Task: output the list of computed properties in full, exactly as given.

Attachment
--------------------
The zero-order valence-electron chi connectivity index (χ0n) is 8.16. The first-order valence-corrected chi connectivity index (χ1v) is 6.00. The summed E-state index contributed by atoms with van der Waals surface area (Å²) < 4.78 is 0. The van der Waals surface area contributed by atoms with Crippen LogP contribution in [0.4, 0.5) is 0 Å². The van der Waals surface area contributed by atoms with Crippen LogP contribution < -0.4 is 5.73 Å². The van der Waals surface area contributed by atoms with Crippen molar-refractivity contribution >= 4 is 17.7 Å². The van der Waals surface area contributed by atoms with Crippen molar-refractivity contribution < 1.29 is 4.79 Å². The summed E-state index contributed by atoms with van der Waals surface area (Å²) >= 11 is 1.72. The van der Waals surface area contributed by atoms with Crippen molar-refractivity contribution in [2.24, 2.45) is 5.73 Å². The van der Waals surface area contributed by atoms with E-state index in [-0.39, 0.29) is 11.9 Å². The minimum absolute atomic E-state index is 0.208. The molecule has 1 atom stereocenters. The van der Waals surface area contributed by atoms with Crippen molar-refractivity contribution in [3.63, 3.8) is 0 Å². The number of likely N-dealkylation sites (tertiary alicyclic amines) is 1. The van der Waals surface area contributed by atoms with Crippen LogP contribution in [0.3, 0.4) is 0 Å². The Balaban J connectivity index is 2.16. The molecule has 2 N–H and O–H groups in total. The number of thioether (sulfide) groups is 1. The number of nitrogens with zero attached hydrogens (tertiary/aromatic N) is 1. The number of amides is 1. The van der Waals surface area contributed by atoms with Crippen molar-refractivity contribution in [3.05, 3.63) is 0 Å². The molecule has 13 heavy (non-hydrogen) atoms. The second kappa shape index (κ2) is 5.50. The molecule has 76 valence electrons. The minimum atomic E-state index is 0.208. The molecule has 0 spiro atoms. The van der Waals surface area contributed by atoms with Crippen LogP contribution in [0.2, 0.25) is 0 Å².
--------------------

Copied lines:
The zero-order valence-electron chi connectivity index (χ0n) is 8.16. The first-order valence-corrected chi connectivity index (χ1v) is 6.00. The summed E-state index contributed by atoms with van der Waals surface area (Å²) < 4.78 is 0. The van der Waals surface area contributed by atoms with Crippen LogP contribution in [0.4, 0.5) is 0 Å². The van der Waals surface area contributed by atoms with Crippen LogP contribution < -0.4 is 5.73 Å². The van der Waals surface area contributed by atoms with Crippen molar-refractivity contribution >= 4 is 17.7 Å². The van der Waals surface area contributed by atoms with Crippen molar-refractivity contribution < 1.29 is 4.79 Å². The summed E-state index contributed by atoms with van der Waals surface area (Å²) >= 11 is 1.72. The van der Waals surface area contributed by atoms with Crippen molar-refractivity contribution in [2.24, 2.45) is 5.73 Å². The van der Waals surface area contributed by atoms with E-state index in [-0.39, 0.29) is 11.9 Å². The minimum absolute atomic E-state index is 0.208. The molecule has 1 atom stereocenters. The van der Waals surface area contributed by atoms with Crippen molar-refractivity contribution in [3.63, 3.8) is 0 Å². The number of likely N-dealkylation sites (tertiary alicyclic amines) is 1. The van der Waals surface area contributed by atoms with Crippen LogP contribution in [0.3, 0.4) is 0 Å². The Balaban J connectivity index is 2.16. The molecule has 2 N–H and O–H groups in total. The number of thioether (sulfide) groups is 1. The number of nitrogens with zero attached hydrogens (tertiary/aromatic N) is 1. The number of amides is 1. The van der Waals surface area contributed by atoms with Crippen molar-refractivity contribution in [3.05, 3.63) is 0 Å². The molecule has 13 heavy (non-hydrogen) atoms. The second kappa shape index (κ2) is 5.50. The molecule has 76 valence electrons. The minimum atomic E-state index is 0.208. The molecule has 0 spiro atoms. The van der Waals surface area contributed by atoms with Crippen LogP contribution in [0.2, 0.25) is 0 Å².